401(k) and 403(b) plans may allow for a distribution of deferred compensation following an employee hardship if (i) the distribution is made on account of an immediate and heavy financial need and (ii) the distribution is necessary to satisfy the financial need. As described below, the final regulations revise the hardship distribution rules to make it easier to meet these requirements, as well as to expand the permissible sources from which hardship distributions can be made. While employers are not required to amend their plan’s hardship provisions by the end of 2019, employers should be prepared to implement certain administrative changes no later than the beginning of 2020 and to update employee communications accordingly.

The following is a brief overview of the new hardship distribution rules.

Continue Reading IRS Issues Final Hardship Distribution Rules

The Departments of Labor, Health and Human Services and Treasury recently issued joint final regulations expanding the availability of health reimbursement arrangements (“HRAs”) by introducing two new types of HRAs – Individual Coverage HRAs and Excepted Benefit HRAs. The following is a brief overview of the requirements employers must satisfy in order to offer HRA coverage to their employees, and employees’ dependents, under one of these new arrangements.


HRAs constitute group health plans that are subject to various Affordable Care Act (“ACA”) rules. The ACA rules include prohibitions on capping or requiring cost-sharing for certain benefits (the “Market Reforms”).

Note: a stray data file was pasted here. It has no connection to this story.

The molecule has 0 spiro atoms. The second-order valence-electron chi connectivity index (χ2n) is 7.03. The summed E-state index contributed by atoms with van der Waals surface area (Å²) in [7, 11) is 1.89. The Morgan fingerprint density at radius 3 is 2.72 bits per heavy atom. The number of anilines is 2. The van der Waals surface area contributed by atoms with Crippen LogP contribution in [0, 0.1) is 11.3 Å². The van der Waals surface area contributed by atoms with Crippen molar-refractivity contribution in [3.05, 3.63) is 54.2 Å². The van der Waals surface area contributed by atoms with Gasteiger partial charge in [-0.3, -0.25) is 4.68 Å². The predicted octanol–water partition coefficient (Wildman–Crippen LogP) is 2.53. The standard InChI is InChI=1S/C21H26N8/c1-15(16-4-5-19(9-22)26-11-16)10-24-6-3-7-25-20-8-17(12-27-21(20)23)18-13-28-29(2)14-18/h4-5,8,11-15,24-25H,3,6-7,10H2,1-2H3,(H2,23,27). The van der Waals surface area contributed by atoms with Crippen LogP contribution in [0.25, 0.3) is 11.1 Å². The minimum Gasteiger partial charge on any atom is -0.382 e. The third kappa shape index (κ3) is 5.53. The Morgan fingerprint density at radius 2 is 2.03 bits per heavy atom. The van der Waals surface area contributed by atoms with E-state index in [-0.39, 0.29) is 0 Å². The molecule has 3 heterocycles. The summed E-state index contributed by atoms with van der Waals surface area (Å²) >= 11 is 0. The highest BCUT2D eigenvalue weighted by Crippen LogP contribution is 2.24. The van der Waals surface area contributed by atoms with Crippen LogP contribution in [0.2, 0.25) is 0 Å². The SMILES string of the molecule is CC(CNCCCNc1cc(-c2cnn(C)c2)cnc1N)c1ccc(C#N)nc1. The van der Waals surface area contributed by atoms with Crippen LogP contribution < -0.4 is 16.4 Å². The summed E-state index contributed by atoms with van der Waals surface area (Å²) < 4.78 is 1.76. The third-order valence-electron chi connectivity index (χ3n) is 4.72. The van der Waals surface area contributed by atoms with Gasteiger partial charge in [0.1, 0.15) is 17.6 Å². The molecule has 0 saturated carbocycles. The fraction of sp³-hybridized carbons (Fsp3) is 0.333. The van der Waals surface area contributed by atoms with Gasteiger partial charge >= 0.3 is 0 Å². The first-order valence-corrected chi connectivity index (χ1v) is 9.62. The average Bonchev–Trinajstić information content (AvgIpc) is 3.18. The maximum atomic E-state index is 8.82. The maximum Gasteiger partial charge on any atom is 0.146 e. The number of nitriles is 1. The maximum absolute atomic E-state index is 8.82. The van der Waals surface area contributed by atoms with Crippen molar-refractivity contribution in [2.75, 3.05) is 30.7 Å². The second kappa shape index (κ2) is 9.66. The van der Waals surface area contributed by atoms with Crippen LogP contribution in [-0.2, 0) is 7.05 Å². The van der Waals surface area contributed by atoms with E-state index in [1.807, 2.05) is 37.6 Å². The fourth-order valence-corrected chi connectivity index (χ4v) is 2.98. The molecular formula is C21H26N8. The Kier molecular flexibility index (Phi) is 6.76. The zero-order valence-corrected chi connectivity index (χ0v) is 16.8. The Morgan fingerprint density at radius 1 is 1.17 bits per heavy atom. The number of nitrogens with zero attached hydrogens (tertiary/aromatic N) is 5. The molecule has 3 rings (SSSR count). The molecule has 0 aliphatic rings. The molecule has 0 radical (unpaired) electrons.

Under prior guidance, in order to comply with or avoid the Market Reforms, HRAs generally had to be integrated with other qualifying group health plan coverage or limit the scope of reimbursable expenses to benefits excepted from compliance (e.g., limited scope dental or vision coverage). The new regulations make it easier for employers to offer HRA coverage by providing two new options that do not require integration with a group health plan or limiting the scope of reimbursable expenses.

Continue Reading Employers Have New Ways to Offer Health Reimbursement Arrangements

On July 17, 2019, the Treasury Department and the IRS issued Notice 2019-45 to expand the types of preventive care services and benefits that can be provided to individuals under high deductible health plans (“HDHPs”) before reaching a minimum deductible and without preventing such individuals’ participation in health savings accounts (“HSA”). The additional preventive care services and benefits relate to medical care that helps maintain the health of individuals with chronic conditions.

As background – to be eligible for an HSA, an individual must be covered by a HDHP.  Generally, a HDHP cannot provide benefits for any year until the minimum applicable deductible for that year is satisfied.  However, there is a statutory safe harbor that permits HDHPs to provide “preventive care” without a minimum deductible.  New Notice 2019-45 sets forth a list of 14 medical services and benefits for the treatment of specified chronic conditions (including diabetes, hypertension, and heart disease, among others) that, effective July 17, 2019, can be provided by a HDHP under the preventive-care safe harbor without a minimum deductible.

Continue Reading Treasury Department and IRS Release Guidance on Preventive Care for Chronic Conditions under High Deductible Health Plans

This Advisory supplements our previous advisories dated January 2018, December 2016, December 2015 (as supplemented in January 2016), October 2014, October 2013, November 2012, November 2011, and October 2010, addressing requirements of the Affordable Care Act (“ACA”). Below is a summary of recent developments impacting health care reform, as well as other recent developments affecting employer-sponsored health plans that will be relevant for employer-sponsored plans in 2019.